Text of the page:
August 16-19, 1966
HUAC and Stanford in the Summer of 1966
by Anatole Anton
Stuart McRae and I were involved in organizing the Stanford Medical Aid Committee for Viet Nam in order to provide medical relief, through the International Red Cross, to victims of U.S. aggression in Viet Nam. I still vividly recall a rally for our cause that we helped organize in White Plaza on November 2, 1965. Georgia Kelly was active in these events, along with many others who were part of Stanford’s anti-war community. A counter rally was organized by another group of students. The rally got national media attention and probably led to us being subpoenaed.
The House Un-American Committee (HUAC) subpoenaed about a dozen anti-war activists, both students and faculty, from leading U.S. universities around the nation. Two Stanford anti-war activists were included: Stuart McRae, a Stanford undergraduate; and myself, a Stanford graduate student in philosophy. We were invited to appear at HUAC’s meeting in Washington, D.C.
Among us were Jerry Rubin of the Vietnam Day Committee at UC Berkeley and Steven Smale, a world renown mathematician. Jerry captured national press attention by showing up in full uniform from the American revolution, including a three cornered hat—a pointed reminder of America’s anti-colonial past. Rubin described the incident in his book Do It. Many of us felt that HUAC, previously experienced by the left as tragedy, had now become farce:
HUAC itself was Un-American. HUAC’s action was part of a familiar “McCarthyite” attack on the anti-war movement, but this time it led to the anti-war movement making a laughing stock of HUAC and helping usher in HUAC’s demise.
The Committee hearings took place August 16 through August 18, 1966. The tone of the meeting was set almost immediately when HUAC had Arthur Kinoy, the Chief Counsel for the entire group, lifted up, choked, and literally thrown out of court. Kinoy was physically ejected from the hearing room after he had vigorously demanded procedural rights, including the right to cross examine witnesses. The entire story is told in Abby Ginzberg’s documentary film, Doing Justice: The Life and Trials of Arthur Kinoy, which is available through the Internet.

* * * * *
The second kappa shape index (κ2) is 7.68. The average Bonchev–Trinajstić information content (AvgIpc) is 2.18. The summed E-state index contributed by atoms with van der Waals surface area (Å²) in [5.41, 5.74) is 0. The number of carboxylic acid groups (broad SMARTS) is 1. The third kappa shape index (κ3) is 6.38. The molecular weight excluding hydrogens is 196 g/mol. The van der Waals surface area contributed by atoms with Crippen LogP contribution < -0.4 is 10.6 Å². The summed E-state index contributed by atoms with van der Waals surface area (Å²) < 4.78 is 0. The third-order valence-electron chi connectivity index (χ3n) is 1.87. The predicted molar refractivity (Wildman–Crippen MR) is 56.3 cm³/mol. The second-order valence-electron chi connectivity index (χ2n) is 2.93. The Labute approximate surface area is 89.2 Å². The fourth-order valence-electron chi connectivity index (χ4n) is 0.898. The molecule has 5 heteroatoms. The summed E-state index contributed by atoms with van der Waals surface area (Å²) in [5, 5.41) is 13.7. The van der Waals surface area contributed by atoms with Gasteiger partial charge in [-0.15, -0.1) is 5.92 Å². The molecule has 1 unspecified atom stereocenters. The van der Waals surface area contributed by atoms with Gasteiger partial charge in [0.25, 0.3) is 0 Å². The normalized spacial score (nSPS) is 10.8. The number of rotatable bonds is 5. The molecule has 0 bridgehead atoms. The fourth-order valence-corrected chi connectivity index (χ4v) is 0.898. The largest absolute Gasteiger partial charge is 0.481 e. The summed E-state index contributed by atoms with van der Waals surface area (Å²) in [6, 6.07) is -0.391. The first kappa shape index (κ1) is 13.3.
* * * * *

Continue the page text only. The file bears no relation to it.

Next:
Frank Donner, author of The Un-Americans, represented Stuart and me. He later wrote a news story for The Nation about the proceedings. It is clear from his account that upon seeing their distinguished colleague, Arthur Kinoy, manhandled by guards in the hearing room, our attorneys felt compelled to tell us that they couldn’t in good conscience serve as our counsels. We accepted their decision and went on to face the Committee without legal counsel. As you can see from the following bit of transcript, the absence of legal counsel did not hurt us and probably inspired us to heightened resistance.
The excerpt version includes the testimony by Stuart McRae and Anatole Anton.
Solidarity with Cal Strike
One-page flyer announcing a rally in solidarity with a strike at University of California.
August 28, 1966
One-page by Keith Lowe, titled "Precinct Politics in the University." It opens with "Electoral politics is the opiate of American Liberals."
September 1, 1966
Mobilize Now for Nov 5-8
A six-page document by Opposition West, "established by the regional anti-war conference held at S.F. State College on March 26, 1966 in conjunction with the International Days of Protest." Three sheets printed on both sides.
October 11-25, 1966
Board of Trustees
A six-part series of editorials in the Stanford Daily about the Board of Trustees.
October 18, 1966
“Big Game: Draft Tests Stanford”
Commitment, publication of the Experiment, 2 pages.
November 2, 1966
A one-page, unsigned flyer, dated Nov. 2, protesting Agnes Nohrnberg's denial of university facilities for a meeting.